“We do not consider that aeroplanes will be of any possible use for war purposes.”
— Richard Haldane, 1st Viscount Haldane (The British Secretary of State for War), 1910 – famous last words!
“Albert Ball was typical of the sort of man who became a pilot. He was a paradox – or perhaps he was just a young man trying to find himself during the surreal experience of war. Self-confident, highly lethal, and just a bit strange, he was a man who would unhesitatingly put fifty .303 rounds into an enemy pilot, but could beautifully sing ‘Thank God for a Garden’ to his girlfriend. A man who could have chosen and succeeded at anything in life had the war not interfered. Had he lived, Albert likely would have been a husband and a father; perhaps he would have been a musician, scholar, or a businessman.
It is certain that he was a fighter pilot.”
– Dan Hampton, Lords of the Sky
I’m not a fan of flying personally (my ears stay stopped up for days afterwards, even when the cabin pressure doesn’t cause intense pain), but the pure idea of flight has always fascinated me. I wanted an airplane to come to my second birthday party; thankfully, Fisher-Price and an appropriately shaped Baskin-Robbins ice cream cake sufficed.
Despite my childhood obsession, I don’t actually know very about much planes, or fighter pilots, or even the mechanics of flight, aside from a few bits and pieces picked up in history classes along the way, so I always want to know more. Consequently, when Dan Hampton’s Lords of the Sky: Fighter Pilots and Air Combat, from the Red Baron to the F-16 landed on our shelves, I gobbled it down.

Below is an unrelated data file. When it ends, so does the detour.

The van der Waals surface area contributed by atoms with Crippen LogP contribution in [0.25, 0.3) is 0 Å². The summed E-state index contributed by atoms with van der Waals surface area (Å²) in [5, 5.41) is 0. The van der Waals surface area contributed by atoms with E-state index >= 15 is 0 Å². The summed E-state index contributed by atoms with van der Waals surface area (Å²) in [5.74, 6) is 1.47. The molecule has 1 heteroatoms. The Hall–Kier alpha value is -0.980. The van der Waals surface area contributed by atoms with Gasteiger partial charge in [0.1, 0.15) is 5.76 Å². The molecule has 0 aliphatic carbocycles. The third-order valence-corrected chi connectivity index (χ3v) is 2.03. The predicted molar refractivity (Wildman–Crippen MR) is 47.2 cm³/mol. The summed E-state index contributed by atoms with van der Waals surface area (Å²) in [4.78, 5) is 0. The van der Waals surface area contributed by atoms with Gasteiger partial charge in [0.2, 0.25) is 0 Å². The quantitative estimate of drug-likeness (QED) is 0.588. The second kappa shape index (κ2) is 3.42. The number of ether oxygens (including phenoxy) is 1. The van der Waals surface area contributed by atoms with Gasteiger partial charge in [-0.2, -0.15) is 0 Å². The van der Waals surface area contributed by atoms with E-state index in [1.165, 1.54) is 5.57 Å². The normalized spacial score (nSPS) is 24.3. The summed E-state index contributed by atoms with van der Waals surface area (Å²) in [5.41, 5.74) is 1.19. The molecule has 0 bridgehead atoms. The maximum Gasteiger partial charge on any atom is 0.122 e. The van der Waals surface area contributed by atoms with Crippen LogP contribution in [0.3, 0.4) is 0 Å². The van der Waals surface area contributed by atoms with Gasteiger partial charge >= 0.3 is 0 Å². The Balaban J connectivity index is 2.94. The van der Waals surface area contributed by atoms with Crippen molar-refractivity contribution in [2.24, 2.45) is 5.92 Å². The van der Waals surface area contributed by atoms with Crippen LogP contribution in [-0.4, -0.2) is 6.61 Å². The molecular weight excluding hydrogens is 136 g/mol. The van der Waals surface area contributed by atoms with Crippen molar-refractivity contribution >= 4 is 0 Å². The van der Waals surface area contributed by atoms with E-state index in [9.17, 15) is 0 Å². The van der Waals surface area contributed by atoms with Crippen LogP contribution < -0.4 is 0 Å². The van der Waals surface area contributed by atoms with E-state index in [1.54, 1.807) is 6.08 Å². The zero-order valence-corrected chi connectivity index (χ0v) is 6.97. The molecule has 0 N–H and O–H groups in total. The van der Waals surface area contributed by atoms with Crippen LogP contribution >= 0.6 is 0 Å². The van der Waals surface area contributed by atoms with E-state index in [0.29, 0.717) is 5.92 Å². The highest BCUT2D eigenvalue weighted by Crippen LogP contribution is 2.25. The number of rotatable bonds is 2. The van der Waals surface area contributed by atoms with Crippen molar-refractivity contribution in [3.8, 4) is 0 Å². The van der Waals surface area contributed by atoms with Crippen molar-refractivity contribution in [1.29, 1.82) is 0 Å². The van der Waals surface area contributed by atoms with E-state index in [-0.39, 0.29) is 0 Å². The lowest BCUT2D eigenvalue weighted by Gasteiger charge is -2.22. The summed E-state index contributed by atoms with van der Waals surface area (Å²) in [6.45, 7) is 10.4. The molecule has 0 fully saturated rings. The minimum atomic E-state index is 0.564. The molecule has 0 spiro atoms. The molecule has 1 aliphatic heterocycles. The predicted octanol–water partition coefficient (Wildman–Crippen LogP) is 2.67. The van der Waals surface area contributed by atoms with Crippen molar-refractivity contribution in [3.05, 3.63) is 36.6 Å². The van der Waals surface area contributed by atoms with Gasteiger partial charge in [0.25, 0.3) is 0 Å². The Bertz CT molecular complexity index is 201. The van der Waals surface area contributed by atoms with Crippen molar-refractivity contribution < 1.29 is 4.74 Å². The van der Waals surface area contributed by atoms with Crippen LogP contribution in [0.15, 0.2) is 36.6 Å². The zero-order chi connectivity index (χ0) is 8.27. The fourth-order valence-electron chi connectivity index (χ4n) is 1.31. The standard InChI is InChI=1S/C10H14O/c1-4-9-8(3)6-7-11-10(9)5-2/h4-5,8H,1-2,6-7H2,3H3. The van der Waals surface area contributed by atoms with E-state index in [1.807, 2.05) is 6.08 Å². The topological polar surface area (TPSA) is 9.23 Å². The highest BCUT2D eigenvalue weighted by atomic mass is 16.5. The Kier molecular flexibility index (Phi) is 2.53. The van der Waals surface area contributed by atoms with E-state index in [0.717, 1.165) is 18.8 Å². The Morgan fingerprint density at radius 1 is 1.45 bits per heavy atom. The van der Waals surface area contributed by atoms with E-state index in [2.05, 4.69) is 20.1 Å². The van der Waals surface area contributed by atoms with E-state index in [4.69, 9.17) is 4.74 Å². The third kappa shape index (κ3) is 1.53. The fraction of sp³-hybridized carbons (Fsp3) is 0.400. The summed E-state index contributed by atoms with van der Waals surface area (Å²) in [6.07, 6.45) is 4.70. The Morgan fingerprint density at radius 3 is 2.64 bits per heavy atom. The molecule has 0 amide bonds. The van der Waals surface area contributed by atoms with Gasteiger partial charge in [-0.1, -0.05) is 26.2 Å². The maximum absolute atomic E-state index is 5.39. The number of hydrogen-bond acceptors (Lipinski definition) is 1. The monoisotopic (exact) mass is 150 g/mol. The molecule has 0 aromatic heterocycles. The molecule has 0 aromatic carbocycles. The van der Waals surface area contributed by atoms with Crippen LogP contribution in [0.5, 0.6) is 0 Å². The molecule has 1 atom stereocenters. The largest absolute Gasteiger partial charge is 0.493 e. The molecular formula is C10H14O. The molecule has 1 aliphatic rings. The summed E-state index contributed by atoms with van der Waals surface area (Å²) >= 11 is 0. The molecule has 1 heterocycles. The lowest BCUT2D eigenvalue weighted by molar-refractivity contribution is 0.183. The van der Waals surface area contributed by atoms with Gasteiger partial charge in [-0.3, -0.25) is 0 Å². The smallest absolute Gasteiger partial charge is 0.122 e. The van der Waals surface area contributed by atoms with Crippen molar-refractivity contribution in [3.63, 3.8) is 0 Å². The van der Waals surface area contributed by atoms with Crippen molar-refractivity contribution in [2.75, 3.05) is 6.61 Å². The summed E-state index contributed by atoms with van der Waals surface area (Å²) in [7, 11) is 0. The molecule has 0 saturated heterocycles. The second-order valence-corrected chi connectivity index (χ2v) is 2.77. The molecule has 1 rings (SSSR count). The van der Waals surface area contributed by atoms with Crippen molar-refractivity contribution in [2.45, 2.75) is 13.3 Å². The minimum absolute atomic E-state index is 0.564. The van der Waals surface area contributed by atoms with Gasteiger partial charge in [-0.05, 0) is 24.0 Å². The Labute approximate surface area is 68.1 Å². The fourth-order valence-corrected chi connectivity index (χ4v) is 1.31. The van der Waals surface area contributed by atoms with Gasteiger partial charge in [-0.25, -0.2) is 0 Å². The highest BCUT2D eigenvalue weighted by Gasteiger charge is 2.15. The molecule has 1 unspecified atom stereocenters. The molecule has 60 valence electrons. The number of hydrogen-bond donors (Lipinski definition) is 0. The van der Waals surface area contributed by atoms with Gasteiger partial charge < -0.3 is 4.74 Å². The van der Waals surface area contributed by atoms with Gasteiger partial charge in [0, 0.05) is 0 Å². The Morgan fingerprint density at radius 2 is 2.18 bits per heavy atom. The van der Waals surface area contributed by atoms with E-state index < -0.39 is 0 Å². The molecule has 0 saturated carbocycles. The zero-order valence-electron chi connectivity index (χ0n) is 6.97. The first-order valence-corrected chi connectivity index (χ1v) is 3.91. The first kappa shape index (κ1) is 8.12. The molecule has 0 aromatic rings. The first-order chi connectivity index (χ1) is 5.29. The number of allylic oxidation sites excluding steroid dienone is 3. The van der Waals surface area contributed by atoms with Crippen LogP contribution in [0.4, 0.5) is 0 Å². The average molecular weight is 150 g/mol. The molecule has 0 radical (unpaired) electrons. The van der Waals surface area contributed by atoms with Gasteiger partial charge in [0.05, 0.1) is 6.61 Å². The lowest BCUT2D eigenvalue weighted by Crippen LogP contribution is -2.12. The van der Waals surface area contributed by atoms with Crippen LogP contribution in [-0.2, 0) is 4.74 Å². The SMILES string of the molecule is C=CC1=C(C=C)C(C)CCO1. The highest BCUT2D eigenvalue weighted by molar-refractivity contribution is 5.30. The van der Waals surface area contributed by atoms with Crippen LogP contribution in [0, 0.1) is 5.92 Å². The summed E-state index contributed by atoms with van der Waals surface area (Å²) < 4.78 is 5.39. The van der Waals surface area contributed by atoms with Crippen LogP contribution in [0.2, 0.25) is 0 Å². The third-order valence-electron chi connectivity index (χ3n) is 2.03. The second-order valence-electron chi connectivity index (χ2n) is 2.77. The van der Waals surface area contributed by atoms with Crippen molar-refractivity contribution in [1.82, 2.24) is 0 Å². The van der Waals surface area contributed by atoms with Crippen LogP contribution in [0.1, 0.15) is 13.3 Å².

This book is exactly what the title claims: it is all about air combat, fighter pilots, and their planes. Everything else in its pages is just context: necessary and crucial context, but context all the same. Hampton skims along the top of history until he reaches the bits relevant to aviation, whereupon he dives down deep. It’s mind-boggling, the sheer amount of information he parses, paring everything down to its bare essence, except where it pertains to fighter pilots. Each chapter (or section within a chapter) is worthy of a book in its own right … or several. He gives a clear, concise summary, but with enough detail and delicious snippets to facilitate further study into any particular aspect, should one so desire.